Mulroy Playground was around the corner from my house. During the summer of 1983, there were always dozens and dozens of kids— and zero adults.
Everyone was there mid-morning, when the city would drop free lunches off the back of big yellow Pep Dairy trucks everyday.
Wrapped on a small styrofoam tray about the size for a pound of hamburger, came rock hard peaches, sour half-frozen orange juice in a sealed plastic cup, and a sandwich— either thick-sliced low-grade bologna or a “choke sandwich,” which was wrapped to look like an ice cream sandwich, but instead was peanut butter and jelly between graham crackers.
It was low-grade peanut butter and stuck to your esophagus for hours— that’s why we called ’em choke sandwiches. There was milk, too, but unless it was chocolate milk, I don’t remember anyone drinking it.
There was a 1950s concrete wading pool, which normally was filled with broken glass, but no water. After a heavy rain, we’d carefully wade in the rainwater, brown glass bits, and floating gold foil Genesee Beer labels.
Next to that, there was a monkey bar castle to climb on, but the older boys commandeered what was another worn-out 1950s structure. That was actually fine with us, because who ever had been throwing the beer bottles in the wading pool had been using the castle turrets as urinals. On hot sunny days the smell was unbearable.
Over on the swings, where everyone was doing their best to try to swing over the bar, Jimmy was usually on the last swing, barely swinging, his feet making noise with the gravel and dirt with every pass.
He was obese in a way that most of us had never seen in another kid. He was big. He was also my age—around 7— but I didn’t know him. He went to a public school a couple of blocks away, I went to Holy Family school right behind the playground.
I’m not even entirely sure that his name was Jimmy, but it’s hard to forget this kid.
As the early summer morning sun turned up the swampy heat and the smell of piss coming from the castle turrets, seven-year-old Jimmy laconically sat swinging all day, chain smoking.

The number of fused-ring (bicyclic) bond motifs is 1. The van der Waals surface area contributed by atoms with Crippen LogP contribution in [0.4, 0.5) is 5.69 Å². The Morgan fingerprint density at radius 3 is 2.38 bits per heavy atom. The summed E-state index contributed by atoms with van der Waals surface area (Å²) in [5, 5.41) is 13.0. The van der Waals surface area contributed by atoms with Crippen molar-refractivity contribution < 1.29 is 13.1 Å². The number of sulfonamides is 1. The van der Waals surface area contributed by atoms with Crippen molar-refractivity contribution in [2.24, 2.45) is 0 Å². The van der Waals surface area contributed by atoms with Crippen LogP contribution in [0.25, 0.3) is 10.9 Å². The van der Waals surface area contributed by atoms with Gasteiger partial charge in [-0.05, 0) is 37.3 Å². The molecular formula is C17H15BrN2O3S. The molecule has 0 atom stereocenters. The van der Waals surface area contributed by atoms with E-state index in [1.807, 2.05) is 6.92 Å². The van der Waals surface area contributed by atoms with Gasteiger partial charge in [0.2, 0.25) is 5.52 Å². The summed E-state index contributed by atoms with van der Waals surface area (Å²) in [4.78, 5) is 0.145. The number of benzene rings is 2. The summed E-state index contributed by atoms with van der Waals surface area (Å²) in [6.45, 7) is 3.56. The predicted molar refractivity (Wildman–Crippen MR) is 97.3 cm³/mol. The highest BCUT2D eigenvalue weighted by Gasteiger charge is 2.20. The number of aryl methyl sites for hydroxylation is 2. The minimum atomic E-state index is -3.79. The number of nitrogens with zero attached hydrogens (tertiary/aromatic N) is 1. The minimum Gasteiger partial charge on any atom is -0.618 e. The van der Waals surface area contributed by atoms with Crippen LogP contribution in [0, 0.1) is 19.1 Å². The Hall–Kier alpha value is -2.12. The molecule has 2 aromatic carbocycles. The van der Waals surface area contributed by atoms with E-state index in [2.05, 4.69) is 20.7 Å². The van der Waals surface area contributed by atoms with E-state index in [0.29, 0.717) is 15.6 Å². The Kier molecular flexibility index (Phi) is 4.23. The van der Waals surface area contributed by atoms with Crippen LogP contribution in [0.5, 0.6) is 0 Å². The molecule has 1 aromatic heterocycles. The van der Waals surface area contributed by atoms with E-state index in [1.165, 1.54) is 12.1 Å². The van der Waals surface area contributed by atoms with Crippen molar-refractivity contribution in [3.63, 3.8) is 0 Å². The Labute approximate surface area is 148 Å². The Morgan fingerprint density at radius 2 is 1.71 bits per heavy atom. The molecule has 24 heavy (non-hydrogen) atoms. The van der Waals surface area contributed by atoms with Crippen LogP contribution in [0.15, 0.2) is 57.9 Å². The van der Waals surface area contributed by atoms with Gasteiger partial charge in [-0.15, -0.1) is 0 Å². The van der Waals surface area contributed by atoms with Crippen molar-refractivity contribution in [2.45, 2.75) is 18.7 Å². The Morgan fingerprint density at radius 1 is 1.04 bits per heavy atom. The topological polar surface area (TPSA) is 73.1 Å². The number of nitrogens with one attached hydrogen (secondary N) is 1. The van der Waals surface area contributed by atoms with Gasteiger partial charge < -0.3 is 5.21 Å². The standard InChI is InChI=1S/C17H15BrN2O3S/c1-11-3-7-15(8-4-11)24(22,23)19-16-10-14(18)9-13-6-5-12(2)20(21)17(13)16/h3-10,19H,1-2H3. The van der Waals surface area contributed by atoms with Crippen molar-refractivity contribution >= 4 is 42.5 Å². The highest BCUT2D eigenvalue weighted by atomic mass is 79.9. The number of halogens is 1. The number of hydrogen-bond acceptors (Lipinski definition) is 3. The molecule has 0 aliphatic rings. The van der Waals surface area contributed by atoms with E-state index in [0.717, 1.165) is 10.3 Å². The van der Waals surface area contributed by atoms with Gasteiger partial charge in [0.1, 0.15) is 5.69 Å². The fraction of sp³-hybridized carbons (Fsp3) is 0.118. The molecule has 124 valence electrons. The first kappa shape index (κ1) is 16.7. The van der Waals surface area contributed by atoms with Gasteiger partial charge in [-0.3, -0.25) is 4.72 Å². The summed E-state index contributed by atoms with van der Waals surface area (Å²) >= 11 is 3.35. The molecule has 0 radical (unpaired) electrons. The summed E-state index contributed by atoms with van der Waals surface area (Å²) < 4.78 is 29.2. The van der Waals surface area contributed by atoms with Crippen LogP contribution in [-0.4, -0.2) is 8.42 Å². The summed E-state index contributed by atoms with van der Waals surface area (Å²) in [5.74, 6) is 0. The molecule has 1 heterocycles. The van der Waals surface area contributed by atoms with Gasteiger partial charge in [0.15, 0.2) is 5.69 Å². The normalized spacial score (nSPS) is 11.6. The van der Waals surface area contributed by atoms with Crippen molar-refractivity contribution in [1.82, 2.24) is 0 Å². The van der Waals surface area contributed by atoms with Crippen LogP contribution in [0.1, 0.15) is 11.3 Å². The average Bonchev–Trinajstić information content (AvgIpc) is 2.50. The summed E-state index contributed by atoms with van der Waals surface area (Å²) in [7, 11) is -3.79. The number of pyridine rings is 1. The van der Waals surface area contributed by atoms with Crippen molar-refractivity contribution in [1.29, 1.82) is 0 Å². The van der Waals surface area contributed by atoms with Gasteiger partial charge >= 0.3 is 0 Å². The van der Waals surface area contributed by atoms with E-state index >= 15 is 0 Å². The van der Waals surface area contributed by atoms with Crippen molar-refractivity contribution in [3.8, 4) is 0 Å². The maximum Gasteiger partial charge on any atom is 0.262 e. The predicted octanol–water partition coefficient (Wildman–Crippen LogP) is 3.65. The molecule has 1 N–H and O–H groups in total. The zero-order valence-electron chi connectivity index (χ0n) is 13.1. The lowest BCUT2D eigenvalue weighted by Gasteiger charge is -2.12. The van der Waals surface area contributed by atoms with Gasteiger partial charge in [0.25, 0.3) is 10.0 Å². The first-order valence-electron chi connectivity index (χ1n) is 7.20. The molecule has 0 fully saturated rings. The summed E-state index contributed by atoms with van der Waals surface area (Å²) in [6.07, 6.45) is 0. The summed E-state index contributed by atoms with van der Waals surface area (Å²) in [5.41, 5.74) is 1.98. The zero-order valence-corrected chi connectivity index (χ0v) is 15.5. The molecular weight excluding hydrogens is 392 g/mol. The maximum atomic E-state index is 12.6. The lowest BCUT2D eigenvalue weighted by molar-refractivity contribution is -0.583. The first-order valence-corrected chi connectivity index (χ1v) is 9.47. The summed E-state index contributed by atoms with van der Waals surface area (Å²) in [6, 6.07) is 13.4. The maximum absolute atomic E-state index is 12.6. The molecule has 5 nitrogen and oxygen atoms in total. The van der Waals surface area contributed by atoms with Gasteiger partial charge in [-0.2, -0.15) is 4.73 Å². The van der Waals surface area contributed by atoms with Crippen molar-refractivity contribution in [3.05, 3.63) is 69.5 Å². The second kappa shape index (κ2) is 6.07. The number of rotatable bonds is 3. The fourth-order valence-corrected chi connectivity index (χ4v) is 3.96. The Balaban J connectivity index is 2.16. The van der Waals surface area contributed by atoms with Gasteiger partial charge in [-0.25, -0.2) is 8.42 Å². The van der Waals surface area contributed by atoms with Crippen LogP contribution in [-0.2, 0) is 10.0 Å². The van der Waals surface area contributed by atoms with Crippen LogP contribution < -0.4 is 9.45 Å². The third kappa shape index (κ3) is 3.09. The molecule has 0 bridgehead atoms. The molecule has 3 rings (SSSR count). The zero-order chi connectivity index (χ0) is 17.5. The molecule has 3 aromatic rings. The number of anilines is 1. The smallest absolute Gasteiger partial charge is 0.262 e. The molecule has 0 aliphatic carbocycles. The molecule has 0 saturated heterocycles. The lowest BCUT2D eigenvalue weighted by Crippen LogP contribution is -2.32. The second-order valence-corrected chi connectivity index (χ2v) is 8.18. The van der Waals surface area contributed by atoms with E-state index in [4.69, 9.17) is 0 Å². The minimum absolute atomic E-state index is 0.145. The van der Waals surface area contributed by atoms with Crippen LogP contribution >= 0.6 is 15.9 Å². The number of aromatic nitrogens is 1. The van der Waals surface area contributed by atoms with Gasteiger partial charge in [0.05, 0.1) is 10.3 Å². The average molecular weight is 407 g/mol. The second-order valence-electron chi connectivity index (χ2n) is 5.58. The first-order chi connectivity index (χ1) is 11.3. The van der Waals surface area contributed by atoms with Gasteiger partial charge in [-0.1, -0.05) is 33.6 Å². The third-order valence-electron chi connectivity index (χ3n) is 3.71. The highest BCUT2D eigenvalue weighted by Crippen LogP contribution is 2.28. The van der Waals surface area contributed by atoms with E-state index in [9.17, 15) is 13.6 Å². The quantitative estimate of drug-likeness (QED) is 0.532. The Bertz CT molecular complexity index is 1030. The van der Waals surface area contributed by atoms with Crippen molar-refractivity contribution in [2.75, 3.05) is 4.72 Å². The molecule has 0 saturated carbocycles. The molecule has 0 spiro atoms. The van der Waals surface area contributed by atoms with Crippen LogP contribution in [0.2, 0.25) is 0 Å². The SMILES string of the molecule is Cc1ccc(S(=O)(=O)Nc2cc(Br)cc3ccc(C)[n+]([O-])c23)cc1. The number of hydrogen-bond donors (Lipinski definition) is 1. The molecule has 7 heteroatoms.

Even among the group of vagabond, hobo, street-urchin children we were, something felt terribly wrong about Jimmy puffing away non-stop; inhaling even.
It wasn’t even the fear that he’d get in trouble— it just didn’t seem right. And sometimes, often even, other kids would say something.
Like a 12 or 13 year old would take a drag off a Marlboro and ask Jimmy, “Aren’t you too young to smoke?”
With the same amount of detached interest he showed in swinging, he’d answer, “Nah, I’ve been smoking since I was 6.”
He told a lot of stories that seemed unbelievable, but there he was– a seven-year-old chainsmoker. It really made anything seem possible.
I don’t remember talking about Jimmy with my parents, but since it bothers me this very moment almost 40 years later in the same way it did back then, I imagine I might have said something.
Probably to my ol’man, who probably half-listened, and then responded with a Parliament dangling out of the corner of his lip as he growled.
“Don’t let me find out that you’ve been smoking over in that goddamn park,” he would have said. “I’ll put my boot so far up your goddamn ass you won’t sit for a week.”
We moved and I never saw Jimmy again. I hope someone put a boot up his ass and he’s doing ok today.